The Securities and Exchange Board of India is among the most empowered regulators in the world today, with powers of search, seizure, raids and arrest. It also has an expensive surveillance system to catch suspicious trading activity and price manipulation on a real-time basis. Despite this the regulator has been silent through different political regimes.
Over the past two decades, SEBI has either operated on the directions of the finance ministry (especially during the second term of the United Progressive Alliance) or its activities have flown below the radar of any public or political scrutiny, whether it was the the co-location (colo) scam at the National Stock Exchange (NSE) or the Satyam scandal. Mahua Moitra, Member of Parliament (MP) from the Trinamool Congress, had raised pertinent questions in Parliament about the Adani group and the astonishing run-up in the stock prices of all its companies over the past two years, but the Securities and Exchange Board of India (SEBI) appears to have studiously looked away. The Trinamool MP correctly asked how a massive follow-on public offer (FPO) of Rs 20,000 crore by Adani Enterprises Ltd was allowed by the regulator, despite the ongoing investigation (the issue was pulled out by the Adani group a day after a ‘managed’ subscription) and how could the group claim that there was no pending investigation against it. SEBI still has not answered the key question — why did it not investigate Adani so far? Instead of being proactive the regulatory body has been reactive with a bland response “will take note if any information comes to our notice” and that too because its credibility is at stake.
With allegations of “Sleeping SEBI” echoing all across, it’s time now to take a look at why the regulatory framework is failing in India. The intention behind creating independent regulatory commissions was to introduce transparency in government decisions. As the economy grew specially after liberalisation, important assets like coal, land, electricity, telecommunications, spectrum, petroleum, natural gas, stock markets, pension funds and their governance, airport facilities etc came under the purview of the regulatory framework. Take the example of TRAI (Telecom Regulatory Authority of India) which is recommendatory, while the electricity commissions are still trying to get authority over their forward markets. Penal powers for non-compliance are weak in most cases except SEBI and Competition Commission, the biggest irony being that SEBI in Adani’s case has been perceived as dragging its feet for reasons unknown.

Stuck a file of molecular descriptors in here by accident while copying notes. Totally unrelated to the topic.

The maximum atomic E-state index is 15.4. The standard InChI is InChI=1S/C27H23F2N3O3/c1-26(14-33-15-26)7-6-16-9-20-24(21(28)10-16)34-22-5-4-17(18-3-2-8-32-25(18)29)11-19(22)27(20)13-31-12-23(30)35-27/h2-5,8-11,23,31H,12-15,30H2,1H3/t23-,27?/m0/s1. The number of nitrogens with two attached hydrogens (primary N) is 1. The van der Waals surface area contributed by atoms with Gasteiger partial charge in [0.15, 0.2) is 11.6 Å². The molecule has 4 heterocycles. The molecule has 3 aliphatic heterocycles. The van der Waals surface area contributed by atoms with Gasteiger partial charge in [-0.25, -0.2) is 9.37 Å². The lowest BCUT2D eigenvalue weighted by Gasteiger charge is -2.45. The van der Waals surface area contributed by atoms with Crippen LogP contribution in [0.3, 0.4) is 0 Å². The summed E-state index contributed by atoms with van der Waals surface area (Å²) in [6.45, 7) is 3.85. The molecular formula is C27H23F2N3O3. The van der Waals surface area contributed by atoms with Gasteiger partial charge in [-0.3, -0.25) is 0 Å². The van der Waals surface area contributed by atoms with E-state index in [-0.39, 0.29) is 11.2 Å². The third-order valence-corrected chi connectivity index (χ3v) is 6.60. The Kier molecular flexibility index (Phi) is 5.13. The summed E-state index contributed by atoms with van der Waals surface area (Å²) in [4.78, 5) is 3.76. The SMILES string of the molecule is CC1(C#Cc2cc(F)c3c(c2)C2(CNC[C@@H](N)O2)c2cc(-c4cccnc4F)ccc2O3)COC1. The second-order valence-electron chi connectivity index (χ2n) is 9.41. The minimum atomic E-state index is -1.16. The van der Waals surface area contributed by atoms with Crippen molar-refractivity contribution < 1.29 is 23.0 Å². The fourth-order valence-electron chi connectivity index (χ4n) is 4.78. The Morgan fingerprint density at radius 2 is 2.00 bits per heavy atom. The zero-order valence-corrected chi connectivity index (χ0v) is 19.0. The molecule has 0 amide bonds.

Why is there an impression that self-regulators do not perform their functions satisfactorily? There are allegations of malfeasance against most of them. Professional ones like ICAI or MCI are not known for stringent actions against members flouting the norms. The sports organisations on the other hand tend to have people running them for their entire life and there are doubts about their financial integrity. Statutory regulators appointed by the government also do not enjoy an infallible position. In case of electricity, telecommunications, competition, securities, the appeals against the orders of the concerned commissions are to Appellate Tribunals and not directly to the High Courts. This has often led to delays and dilution of the original intent of the Commission.
In many instances government departments, specially in state governments, get regulatory commissions to act at the behest of the government and not independently. One reason for this is the selection process of te Chairman and members of the regulatory bodies. Selection committees are invariably composed of administrators, many from the concerned ministries, invariably after retirement. This practice goes against the original intent of statutory independent regulation. Will appointees like these not bring an ingrained culture of subservience to the government?
With most regulatory bodies, the staff is on deputation from other departments of the government. They do not regard themselves as having a career in regulation. Few, if any, rise to become members or chairmen of these bodies. An often-made allegation is that these regulatory bodies are just another government layer. This is because key positions in these bodies become post-retirement prerequisites for retiring bureaucrats and government servants, resulting in little independence, courage or knowledge in regulating the concerned sectors. It’s time now to restore the credibility of the regulators as it impacts not only the image of the government, but India’s growth story as well.
Neelu Vyas is a senior television anchor and consulting editor with Satya Hindi
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